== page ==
With the holidays approaching, now is a great time to make your dining room a showpiece. Here, Haskell Matheny, ASID, CAPS, outlines how to make each element shine.
The table is, of course, the key player in any dining room. But which shape is right for you? That will depend on 1) the layout of your room, and 2) how you like to entertain. If you have a rectangular room and want a variety of seating options, a rectangular table could be the ticket. You can place two to four people on one side for more intimate seating, or you can add extra leaves when hosting a large gathering.
An oval table also looks nice in a rectangular room. Rounded corners add elegance and create a sense of spaciousness, plus they will make room for extra chairs when seating a large crowd. A round table can be great if you want to foster a sense of intimacy and facilitate conversation and it looks particularly terrific in a square room.
When picking chairs, don’t sacrifice comfort for beauty. You want your guests to relax and enjoy a great meal. For maximum comfort, consider chairs with upholstered backs as well as seats.
Also, forget old conventions about matching. Chairs are a great way to add pattern, texture, and visual interest to your space, and mixing and matching can give your room personality. For example, if you have an oval or rectangular table, consider using one style and fabric for hostess chairs, and another for the side chairs. Often, I will match host chairs to fabric in an adjoining room so they can become extra seating when needed.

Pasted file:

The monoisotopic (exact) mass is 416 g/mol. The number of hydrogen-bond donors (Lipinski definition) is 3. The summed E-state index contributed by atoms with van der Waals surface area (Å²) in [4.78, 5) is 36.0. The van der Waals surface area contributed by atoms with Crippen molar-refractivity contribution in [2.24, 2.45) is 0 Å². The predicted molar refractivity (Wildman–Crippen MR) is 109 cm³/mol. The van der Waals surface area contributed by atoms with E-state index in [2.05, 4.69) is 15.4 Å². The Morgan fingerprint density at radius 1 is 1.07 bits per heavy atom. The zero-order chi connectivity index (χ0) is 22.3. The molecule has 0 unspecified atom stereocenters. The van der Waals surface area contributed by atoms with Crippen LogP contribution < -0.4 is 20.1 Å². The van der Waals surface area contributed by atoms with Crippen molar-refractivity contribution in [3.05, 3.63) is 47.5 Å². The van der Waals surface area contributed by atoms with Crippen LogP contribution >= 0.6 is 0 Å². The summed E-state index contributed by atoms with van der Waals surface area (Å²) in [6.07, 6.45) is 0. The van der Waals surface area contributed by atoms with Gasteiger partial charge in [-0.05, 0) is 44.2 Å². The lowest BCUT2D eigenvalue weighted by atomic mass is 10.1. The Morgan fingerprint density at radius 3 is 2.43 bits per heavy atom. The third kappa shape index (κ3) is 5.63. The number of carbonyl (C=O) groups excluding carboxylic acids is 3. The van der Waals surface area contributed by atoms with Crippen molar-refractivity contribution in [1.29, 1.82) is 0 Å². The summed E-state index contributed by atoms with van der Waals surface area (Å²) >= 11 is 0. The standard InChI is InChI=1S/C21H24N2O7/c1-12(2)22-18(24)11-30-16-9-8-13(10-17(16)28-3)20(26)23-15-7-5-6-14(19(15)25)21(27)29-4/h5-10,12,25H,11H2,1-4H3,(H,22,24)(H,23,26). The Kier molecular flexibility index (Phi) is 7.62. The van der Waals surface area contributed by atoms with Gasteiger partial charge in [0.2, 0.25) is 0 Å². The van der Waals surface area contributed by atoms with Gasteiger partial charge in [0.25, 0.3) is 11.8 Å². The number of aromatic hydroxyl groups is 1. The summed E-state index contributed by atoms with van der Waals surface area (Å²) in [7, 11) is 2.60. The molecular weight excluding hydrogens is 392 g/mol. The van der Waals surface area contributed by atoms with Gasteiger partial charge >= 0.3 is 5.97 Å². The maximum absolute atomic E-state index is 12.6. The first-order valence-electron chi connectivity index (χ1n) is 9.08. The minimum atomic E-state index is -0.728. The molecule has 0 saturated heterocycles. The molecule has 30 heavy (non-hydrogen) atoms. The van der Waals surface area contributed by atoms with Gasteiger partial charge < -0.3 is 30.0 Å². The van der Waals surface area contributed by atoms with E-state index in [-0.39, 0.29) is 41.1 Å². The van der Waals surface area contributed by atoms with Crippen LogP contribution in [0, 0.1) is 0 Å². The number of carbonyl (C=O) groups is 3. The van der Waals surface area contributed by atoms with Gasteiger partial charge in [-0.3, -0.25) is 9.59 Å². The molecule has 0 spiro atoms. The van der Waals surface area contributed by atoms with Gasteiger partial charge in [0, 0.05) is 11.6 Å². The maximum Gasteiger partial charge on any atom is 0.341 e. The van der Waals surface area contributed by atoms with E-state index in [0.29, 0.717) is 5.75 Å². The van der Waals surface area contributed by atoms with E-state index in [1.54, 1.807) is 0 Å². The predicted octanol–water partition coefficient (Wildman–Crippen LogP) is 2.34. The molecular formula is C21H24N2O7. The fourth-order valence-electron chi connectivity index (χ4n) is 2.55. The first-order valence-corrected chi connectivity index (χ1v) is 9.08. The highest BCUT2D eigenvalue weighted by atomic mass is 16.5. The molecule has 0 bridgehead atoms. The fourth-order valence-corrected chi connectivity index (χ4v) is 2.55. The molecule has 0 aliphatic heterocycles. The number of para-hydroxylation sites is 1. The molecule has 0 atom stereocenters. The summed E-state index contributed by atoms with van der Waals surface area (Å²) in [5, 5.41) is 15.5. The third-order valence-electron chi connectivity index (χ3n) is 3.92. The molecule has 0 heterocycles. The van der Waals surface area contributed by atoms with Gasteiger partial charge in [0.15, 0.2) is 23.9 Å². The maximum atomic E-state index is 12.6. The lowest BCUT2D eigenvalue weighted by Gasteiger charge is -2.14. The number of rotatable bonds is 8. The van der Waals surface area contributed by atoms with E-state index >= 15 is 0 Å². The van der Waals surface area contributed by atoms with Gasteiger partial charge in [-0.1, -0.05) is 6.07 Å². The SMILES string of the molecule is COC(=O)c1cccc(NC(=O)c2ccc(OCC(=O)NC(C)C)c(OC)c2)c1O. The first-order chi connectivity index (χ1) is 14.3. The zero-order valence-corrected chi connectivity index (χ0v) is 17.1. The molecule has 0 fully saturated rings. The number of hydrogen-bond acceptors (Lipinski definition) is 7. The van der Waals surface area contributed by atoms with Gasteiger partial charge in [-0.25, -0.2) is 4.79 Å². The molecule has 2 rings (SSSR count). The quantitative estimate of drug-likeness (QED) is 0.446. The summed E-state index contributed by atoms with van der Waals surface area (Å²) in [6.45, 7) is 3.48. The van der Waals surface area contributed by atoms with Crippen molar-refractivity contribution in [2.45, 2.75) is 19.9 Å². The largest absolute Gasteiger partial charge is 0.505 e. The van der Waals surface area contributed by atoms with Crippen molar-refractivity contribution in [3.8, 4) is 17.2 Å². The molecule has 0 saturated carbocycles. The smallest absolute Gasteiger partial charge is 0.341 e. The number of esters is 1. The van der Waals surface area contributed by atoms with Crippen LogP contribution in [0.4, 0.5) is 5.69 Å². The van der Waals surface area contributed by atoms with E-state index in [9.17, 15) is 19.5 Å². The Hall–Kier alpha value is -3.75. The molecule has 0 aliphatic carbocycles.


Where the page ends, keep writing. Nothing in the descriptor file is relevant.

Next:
As for the number of chairs, plan on two feet of table space for each seat. So, a six-foot table would have three chairs down each side in addition to the two end chairs for a total of eight chairs.
A great chandelier will provide style and mood in addition to light. However, it’s critical to choose the right size. My rule of thumb is to select a fixture between 1/2 and 2/3 the width of your table – so a 42-inch table will look best with a 21- to 28-inch light. As for hanging height, keep your fixture between 30 to 36 inches above the table surface, or 60 to 66 inches above the floor.
Always place a dimmer on your fixture. This will eliminate glare and create a wonderful candlelit mood for evening events. When possible, I love to incorporate pin lights – small two- to four-inch recess lights featuring narrow beam LED or halogen bulbs – over the table to provide illumination right at the table surface and only use the chandelier for mood and style.
A great rug can anchor a room, provide warmth and character, and – if you have an open floor plan – help define the space. Remember: in most instances, you will only see the rug’s perimeter. Also, as a general rule, the bolder the chair fabric, the more understated the rug should be.
As for size, the rug should extend at least two feet from the table to keep chairs level when pulled back. I personally love the look of a rug that fills the space and leaves about 18 inches of the room floor showing.
Haskell Matheny, ASID, CAPS is the owner and principal designer of Haskell Interiors, located in historic downtown Cleveland, Tennessee. Visit online at haskellinteriors.com.